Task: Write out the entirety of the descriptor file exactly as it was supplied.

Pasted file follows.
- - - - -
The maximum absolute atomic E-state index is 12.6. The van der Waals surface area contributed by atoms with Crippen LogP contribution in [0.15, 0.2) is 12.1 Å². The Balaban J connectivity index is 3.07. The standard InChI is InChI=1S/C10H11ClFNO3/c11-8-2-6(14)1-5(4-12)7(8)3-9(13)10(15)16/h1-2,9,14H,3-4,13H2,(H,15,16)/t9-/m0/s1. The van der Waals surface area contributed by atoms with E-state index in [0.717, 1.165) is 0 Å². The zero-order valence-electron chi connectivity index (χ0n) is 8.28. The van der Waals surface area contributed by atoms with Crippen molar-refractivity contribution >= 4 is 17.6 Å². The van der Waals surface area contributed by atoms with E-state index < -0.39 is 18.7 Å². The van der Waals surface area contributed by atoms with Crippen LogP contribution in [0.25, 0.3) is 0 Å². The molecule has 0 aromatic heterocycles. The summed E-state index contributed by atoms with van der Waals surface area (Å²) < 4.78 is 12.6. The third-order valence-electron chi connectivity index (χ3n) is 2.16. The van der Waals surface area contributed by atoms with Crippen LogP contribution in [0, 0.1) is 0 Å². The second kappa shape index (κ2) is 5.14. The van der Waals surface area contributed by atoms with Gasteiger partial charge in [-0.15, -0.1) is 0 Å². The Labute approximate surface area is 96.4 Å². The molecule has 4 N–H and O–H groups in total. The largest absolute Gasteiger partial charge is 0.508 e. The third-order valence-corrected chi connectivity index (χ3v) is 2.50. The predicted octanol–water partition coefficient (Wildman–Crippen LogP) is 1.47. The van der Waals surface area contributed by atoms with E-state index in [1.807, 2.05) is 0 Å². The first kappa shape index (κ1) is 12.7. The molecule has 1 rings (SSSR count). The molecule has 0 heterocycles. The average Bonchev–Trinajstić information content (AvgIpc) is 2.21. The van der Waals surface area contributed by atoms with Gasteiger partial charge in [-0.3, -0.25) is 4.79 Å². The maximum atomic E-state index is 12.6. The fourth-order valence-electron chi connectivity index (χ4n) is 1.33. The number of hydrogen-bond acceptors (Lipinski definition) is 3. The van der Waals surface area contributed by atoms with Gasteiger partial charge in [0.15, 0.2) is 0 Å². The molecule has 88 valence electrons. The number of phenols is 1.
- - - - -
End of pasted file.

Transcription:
The maximum absolute atomic E-state index is 12.6. The van der Waals surface area contributed by atoms with Crippen LogP contribution in [0.15, 0.2) is 12.1 Å². The Balaban J connectivity index is 3.07. The standard InChI is InChI=1S/C10H11ClFNO3/c11-8-2-6(14)1-5(4-12)7(8)3-9(13)10(15)16/h1-2,9,14H,3-4,13H2,(H,15,16)/t9-/m0/s1. The van der Waals surface area contributed by atoms with E-state index in [0.717, 1.165) is 0 Å². The zero-order valence-electron chi connectivity index (χ0n) is 8.28. The van der Waals surface area contributed by atoms with Crippen molar-refractivity contribution >= 4 is 17.6 Å². The van der Waals surface area contributed by atoms with E-state index < -0.39 is 18.7 Å². The van der Waals surface area contributed by atoms with Crippen LogP contribution in [0.25, 0.3) is 0 Å². The molecule has 0 aromatic heterocycles. The summed E-state index contributed by atoms with van der Waals surface area (Å²) < 4.78 is 12.6. The third-order valence-electron chi connectivity index (χ3n) is 2.16. The van der Waals surface area contributed by atoms with Crippen LogP contribution in [0, 0.1) is 0 Å². The second kappa shape index (κ2) is 5.14. The van der Waals surface area contributed by atoms with Gasteiger partial charge in [-0.15, -0.1) is 0 Å². The Labute approximate surface area is 96.4 Å². The molecule has 4 N–H and O–H groups in total. The largest absolute Gasteiger partial charge is 0.508 e. The third-order valence-corrected chi connectivity index (χ3v) is 2.50. The predicted octanol–water partition coefficient (Wildman–Crippen LogP) is 1.47. The van der Waals surface area contributed by atoms with E-state index in [1.807, 2.05) is 0 Å². The first kappa shape index (κ1) is 12.7. The molecule has 1 rings (SSSR count). The molecule has 0 heterocycles. The average Bonchev–Trinajstić information content (AvgIpc) is 2.21. The van der Waals surface area contributed by atoms with Gasteiger partial charge in [-0.3, -0.25) is 4.79 Å². The maximum atomic E-state index is 12.6. The fourth-order valence-electron chi connectivity index (χ4n) is 1.33. The number of hydrogen-bond acceptors (Lipinski definition) is 3. The van der Waals surface area contributed by atoms with Gasteiger partial charge in [0.15, 0.2) is 0 Å². The molecule has 88 valence electrons. The number of phenols is 1.